Climate change mitigation through livestock system transitions Havlik, P.; Valin, H.; Herrero, M.; Obersteiner, M.; Schmid, E.; Rufino, M.C.; Mosnier, A.; Thornton, P.K.; Bottcher, H.; Conant, R.T.; Frank, S.; Fritz, S.; Fuss, S.; Kraxner, F.; Notenbaert, A. Livestock are responsible for 12% of anthropogenic greenhouse gas emissions. Sustainable intensification of livestock production systems might become a key climate mitigation technology. However, livestock production systems vary substantially, making the implementation of climate mitigation policies a formidable challenge. Here, we provide results from an economic model using a detailed and high-resolution representation of livestock production systems. We project that by 2030 autonomous transitions toward more efficient systems would decrease emissions by 736 million metric tons of carbon dioxide equivalent per year (MtCO2e⋅y−1), mainly through avoided emissions from the conversion of 162 Mha of natural land. A moderate mitigation policy targeting emissions from both the agricultural and land-use change sectors with a carbon price of US$10 per tCO2e could lead to an abatement of 3,223 MtCO2e⋅y−1. Livestock system transitions would contribute 21% of the total abatement, intra- and interregional relocation of livestock production another 40%, and all other mechanisms would add 39%. A comparable abatement of 3,068 MtCO2e⋅y−1 could be achieved also with a policy targeting only emissions from land-use change. Stringent climate policies might lead to reductions in food availability of up to 200 kcal per capita per day globally. We find that mitigation policies targeting emissions from land-use change are 5 to 10 times more efficient—measured in “total abatement calorie cost”—than policies targeting emissions from livestock only. Thus, fostering transitions toward more productive livestock production systems in combination with climate policies targeting the land-use change appears to be the most efficient lever to deliver desirable climate and food availability outcomes.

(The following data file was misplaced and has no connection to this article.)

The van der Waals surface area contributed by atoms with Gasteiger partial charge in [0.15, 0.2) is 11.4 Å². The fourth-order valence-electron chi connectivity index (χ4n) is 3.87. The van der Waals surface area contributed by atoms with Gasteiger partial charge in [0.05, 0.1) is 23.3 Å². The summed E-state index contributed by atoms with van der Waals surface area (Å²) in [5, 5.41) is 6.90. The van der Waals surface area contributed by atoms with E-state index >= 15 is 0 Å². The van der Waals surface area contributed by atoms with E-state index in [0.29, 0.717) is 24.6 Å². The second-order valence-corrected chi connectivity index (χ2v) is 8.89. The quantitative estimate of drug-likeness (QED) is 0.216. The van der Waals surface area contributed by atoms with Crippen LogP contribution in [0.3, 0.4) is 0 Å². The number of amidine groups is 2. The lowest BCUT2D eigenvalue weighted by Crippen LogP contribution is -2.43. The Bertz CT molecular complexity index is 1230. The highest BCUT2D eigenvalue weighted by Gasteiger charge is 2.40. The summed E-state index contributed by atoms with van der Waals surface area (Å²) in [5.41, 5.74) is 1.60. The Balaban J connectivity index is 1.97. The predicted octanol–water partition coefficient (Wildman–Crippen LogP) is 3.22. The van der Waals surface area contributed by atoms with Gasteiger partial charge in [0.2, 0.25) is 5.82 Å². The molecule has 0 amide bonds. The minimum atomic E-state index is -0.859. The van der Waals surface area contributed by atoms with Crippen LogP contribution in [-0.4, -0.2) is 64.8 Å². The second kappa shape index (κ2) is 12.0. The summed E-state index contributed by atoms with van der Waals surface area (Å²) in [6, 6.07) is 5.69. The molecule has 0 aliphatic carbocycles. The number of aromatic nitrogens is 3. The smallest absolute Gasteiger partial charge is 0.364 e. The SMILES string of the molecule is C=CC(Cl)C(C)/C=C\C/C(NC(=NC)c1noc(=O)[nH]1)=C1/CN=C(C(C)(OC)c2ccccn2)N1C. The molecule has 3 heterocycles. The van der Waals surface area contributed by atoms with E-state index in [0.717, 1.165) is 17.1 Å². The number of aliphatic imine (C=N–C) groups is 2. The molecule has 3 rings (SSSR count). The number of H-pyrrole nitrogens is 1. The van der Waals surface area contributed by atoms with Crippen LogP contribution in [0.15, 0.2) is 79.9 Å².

Food-safety hazards in the pork chain in Nagaland, North East India: Implications for human health Fahrion, A.S.; Jamir, L.; Richa, K.; Begum, S.; Rutsa, V.; Ao, S.; Padmakumar, V.P.; Deka, R.P.; Grace, D. Pork occupies an important place in the diet of the population of Nagaland, one of the North East Indian states. We carried out a pilot study along the pork meat production chain, from live animal to end consumer. The goal was to obtain information about the presence of selected food borne hazards in pork in order to assess the risk deriving from these hazards to the health of the local consumers and make recommendations for improving food safety. A secondary objective was to evaluate the utility of risk-based approaches to food safety in an informal food system. We investigated samples from pigs and pork sourced at slaughter in urban and rural environments, and at retail, to assess a selection of food-borne hazards. In addition, consumer exposure was characterized using information about hygiene and practices related to handling and preparing pork. A qualitative hazard characterization, exposure assessment and hazard characterization for three representative hazards or hazard proxies, namely Enterobacteriaceae, T. solium cysticercosis and antibiotic residues, is presented. Several important potential food-borne pathogens are reported for the first time including Listeria spp. and Brucella suis. This descriptive pilot study is the first risk-based assessment of food safety in Nagaland. We also characterise possible interventions to be addressed by policy makers, and supply data to inform future risk assessments.